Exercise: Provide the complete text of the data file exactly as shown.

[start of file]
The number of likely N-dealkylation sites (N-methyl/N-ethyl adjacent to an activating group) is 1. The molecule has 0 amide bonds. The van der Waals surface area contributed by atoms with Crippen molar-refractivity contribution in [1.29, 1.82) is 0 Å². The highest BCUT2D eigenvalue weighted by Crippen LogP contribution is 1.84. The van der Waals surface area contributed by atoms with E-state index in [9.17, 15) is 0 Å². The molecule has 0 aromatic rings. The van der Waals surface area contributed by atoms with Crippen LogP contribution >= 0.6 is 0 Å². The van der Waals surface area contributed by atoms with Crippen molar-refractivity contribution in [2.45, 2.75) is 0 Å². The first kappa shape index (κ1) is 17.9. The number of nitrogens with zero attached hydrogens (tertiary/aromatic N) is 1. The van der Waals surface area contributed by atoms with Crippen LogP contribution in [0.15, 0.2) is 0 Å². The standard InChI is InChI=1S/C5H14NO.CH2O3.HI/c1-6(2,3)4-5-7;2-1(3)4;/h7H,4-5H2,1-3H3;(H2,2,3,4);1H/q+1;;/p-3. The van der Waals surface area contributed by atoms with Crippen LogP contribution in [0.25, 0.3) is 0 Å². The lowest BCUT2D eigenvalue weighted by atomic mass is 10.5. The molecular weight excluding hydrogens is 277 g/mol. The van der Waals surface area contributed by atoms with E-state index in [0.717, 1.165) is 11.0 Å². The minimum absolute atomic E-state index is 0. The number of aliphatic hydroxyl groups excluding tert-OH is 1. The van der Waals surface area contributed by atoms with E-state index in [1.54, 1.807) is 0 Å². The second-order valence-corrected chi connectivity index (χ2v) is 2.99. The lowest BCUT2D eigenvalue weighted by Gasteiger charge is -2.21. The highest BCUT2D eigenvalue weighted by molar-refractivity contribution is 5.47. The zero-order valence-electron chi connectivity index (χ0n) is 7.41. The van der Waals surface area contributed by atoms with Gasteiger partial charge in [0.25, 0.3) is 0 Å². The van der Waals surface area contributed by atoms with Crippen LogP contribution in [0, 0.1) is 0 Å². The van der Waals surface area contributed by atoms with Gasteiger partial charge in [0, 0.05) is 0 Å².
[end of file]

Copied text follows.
The number of likely N-dealkylation sites (N-methyl/N-ethyl adjacent to an activating group) is 1. The molecule has 0 amide bonds. The van der Waals surface area contributed by atoms with Crippen molar-refractivity contribution in [1.29, 1.82) is 0 Å². The highest BCUT2D eigenvalue weighted by Crippen LogP contribution is 1.84. The van der Waals surface area contributed by atoms with E-state index in [9.17, 15) is 0 Å². The molecule has 0 aromatic rings. The van der Waals surface area contributed by atoms with Crippen LogP contribution >= 0.6 is 0 Å². The van der Waals surface area contributed by atoms with Crippen molar-refractivity contribution in [2.45, 2.75) is 0 Å². The first kappa shape index (κ1) is 17.9. The number of nitrogens with zero attached hydrogens (tertiary/aromatic N) is 1. The van der Waals surface area contributed by atoms with Crippen LogP contribution in [0.15, 0.2) is 0 Å². The standard InChI is InChI=1S/C5H14NO.CH2O3.HI/c1-6(2,3)4-5-7;2-1(3)4;/h7H,4-5H2,1-3H3;(H2,2,3,4);1H/q+1;;/p-3. The van der Waals surface area contributed by atoms with Crippen LogP contribution in [0.25, 0.3) is 0 Å². The lowest BCUT2D eigenvalue weighted by atomic mass is 10.5. The molecular weight excluding hydrogens is 277 g/mol. The van der Waals surface area contributed by atoms with E-state index in [0.717, 1.165) is 11.0 Å². The minimum absolute atomic E-state index is 0. The number of aliphatic hydroxyl groups excluding tert-OH is 1. The van der Waals surface area contributed by atoms with E-state index in [1.54, 1.807) is 0 Å². The second-order valence-corrected chi connectivity index (χ2v) is 2.99. The lowest BCUT2D eigenvalue weighted by Gasteiger charge is -2.21. The highest BCUT2D eigenvalue weighted by molar-refractivity contribution is 5.47. The zero-order valence-electron chi connectivity index (χ0n) is 7.41. The van der Waals surface area contributed by atoms with Gasteiger partial charge in [0.25, 0.3) is 0 Å². The van der Waals surface area contributed by atoms with Crippen LogP contribution in [0, 0.1) is 0 Å². The van der Waals surface area contributed by atoms with Gasteiger partial charge in [0, 0.05) is 0 Å².